Each of these minutes is personalized, featuring a different experience for every unique user, and tailored by the high-powered interest and behavioral data at the core of Facebook’s business.
For those of us who see the trend, it follows that the Web is becoming more personal and contextual by the minute. Tomorrow’s internet experience will be more personal than today’s, and the old static web will eventually disappear altogether.
A new era of digital display advertising quietly emerged over the last few weeks, and while the shakeup has concerned some, it’s a more data-driven, quality-controlled, and, yes, personalized future for sure. This is happening thanks to the same data powering Facebook’s native advertising success.
The Rise of the Facebook Audience Network
Last week, Facebook poked more than a few bears inside the digital advertising community by announcing dramatic changes to the Facebook Audience Network (FAN) that will enable advertisers to deliver Facebook-powered ads beyond Facebook’s current addressable audience, expanding reach to non-Facebook users.
What’s more, FAN, which began as a network of mobile apps, has also expanded beyond mobile to desktop, bringing Facebook-powered ads into the open Web. These announcements indicate the company is breaking free from the confines of its owned-and-operated properties. The famed walled garden of Facebook has opened up and will now multiply across new digital destinations.
The new FAN is poised to offer advertisers a way to extend campaigns to much larger global populations without forfeiting Facebook’s incredibly powerful targeting tools to create the most personalized, contextual, and relevant ad experiences possible.
Andrew Bosworth, Facebook's vice president, ads and business platforms, said these changes were made “so publishers and developers can show better ads to everyone -- including those who don’t use or aren’t connected to Facebook.” It could eventually mean a Facebook-powered future fit to compete with traditional channels like television.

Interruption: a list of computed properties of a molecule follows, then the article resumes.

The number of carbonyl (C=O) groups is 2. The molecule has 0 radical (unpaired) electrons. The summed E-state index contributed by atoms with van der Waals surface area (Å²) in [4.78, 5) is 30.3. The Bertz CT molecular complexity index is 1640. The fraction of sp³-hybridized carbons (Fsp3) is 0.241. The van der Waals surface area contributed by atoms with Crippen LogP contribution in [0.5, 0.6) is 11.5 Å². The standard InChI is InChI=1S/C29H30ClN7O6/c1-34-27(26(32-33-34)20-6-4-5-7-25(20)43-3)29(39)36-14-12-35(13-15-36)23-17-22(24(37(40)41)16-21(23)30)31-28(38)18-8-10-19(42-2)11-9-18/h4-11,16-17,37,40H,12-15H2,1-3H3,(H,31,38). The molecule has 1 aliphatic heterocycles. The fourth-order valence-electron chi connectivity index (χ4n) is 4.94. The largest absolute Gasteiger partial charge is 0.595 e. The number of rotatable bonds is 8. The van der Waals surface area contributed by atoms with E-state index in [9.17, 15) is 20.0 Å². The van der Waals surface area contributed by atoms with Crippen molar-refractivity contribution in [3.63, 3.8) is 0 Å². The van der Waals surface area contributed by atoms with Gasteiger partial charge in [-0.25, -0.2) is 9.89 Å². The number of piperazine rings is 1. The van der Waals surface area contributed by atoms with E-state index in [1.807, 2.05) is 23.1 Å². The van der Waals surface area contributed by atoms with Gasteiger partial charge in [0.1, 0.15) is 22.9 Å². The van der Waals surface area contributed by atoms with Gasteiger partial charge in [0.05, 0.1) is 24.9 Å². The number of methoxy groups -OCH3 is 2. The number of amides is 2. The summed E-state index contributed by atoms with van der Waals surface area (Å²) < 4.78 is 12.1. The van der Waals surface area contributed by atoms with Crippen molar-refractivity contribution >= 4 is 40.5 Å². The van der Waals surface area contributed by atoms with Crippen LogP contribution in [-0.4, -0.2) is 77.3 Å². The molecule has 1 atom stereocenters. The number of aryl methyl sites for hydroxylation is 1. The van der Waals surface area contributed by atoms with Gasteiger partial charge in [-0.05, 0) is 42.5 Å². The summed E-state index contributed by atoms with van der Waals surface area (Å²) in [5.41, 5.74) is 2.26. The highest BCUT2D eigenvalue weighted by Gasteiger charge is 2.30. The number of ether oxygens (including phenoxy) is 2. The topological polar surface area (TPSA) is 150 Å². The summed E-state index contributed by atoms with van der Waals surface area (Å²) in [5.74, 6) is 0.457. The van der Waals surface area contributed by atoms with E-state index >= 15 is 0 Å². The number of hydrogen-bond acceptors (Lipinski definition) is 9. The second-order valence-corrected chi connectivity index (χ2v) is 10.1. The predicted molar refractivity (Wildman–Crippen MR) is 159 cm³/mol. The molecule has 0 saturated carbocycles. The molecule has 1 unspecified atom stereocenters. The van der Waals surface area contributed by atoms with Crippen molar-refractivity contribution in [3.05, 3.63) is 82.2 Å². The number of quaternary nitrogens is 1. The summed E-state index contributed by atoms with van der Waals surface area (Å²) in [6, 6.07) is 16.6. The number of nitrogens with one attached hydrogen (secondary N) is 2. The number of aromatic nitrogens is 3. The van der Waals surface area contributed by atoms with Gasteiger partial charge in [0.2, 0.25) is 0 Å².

It’s All About Facebook, which is All About People
Say goodbye to the days when all you could do was target based on demographics or geographic location, and say hello to a future where you can target audiences of like individuals -- even if they aren’t known by Facebook as intimately as it knows its active monthly users. Facebook has spent years accruing the richest and most accurate set of metadata about almost 1.6 billion of the world’s people, and, armed with that, it’s setting out to get to know another 1.6 billion people on earth who also use the Internet. The company’s recent announcements seem to confirm a previously implied vision for the future of digital display advertising.
Over the course of last year, Facebook made it clear that it was divesting its LiveRail and Facebook Exchange (FBX). The beginning of the end happened in February of 2015, when the company launched a technology called Dynamic Ads (originally dubbed Dynamic Product Ads). This extended the power of desktop-only FBX retargeting to Facebook’s mobile apps, and rendered FBX almost completely inert. It also squashed the potential for an exchange-based future for Facebook advertisers by putting Facebook in sole control of its auctions, since Dynamic Ads enable high-speed retargeting within the Facebook API.
While some fear the notion of Facebook having full control over its ads and their prices, the majority should rejoice because Facebook is opening its vault of rich user data and a new set of admittedly less comprehensive data about non-users, which still has the potential to outperform current standards for display targeting. Facebook seems to be saying the Web will become personalized through data about the world’s humans, not through a programmatic arms race designed to commoditize digital advertising.
Goodbye to Spam and Hello to Personalized Relevance
As Facebook stakes a new claim on ad delivery in the open Web, Internet users should expect the company to continue fighting spam. This has certainly been observed by advertisers running ads inside the Facebook ecosystem over the years, who’ve come to see the Facebook News Feed as a premium placement. Likewise, Facebook’s data will now be backing the world’s publishers, who’ve been driven to the brink of extinction by the commoditization of programmatic display and fraud -- something Facebook’s fought very effectively so far. The future is unmistakably bright for digital advertising, especially for early social advertising believers, who anticipated a more personalized and contextual Web years ago.
With so much time today spent on personalized sites like Facebook and Instagram, it’s become vital for businesses to generate more personalized advertising efforts through detailed information gathered proprietarily as well as through third-party sources like Facebook. Increased ad relevance can only increase effectiveness. The future of effective advertising depends on it. The future of display advertising is all about quality, and it’s being etched in stone by Facebook’s tools, whether traditionalists like it or not.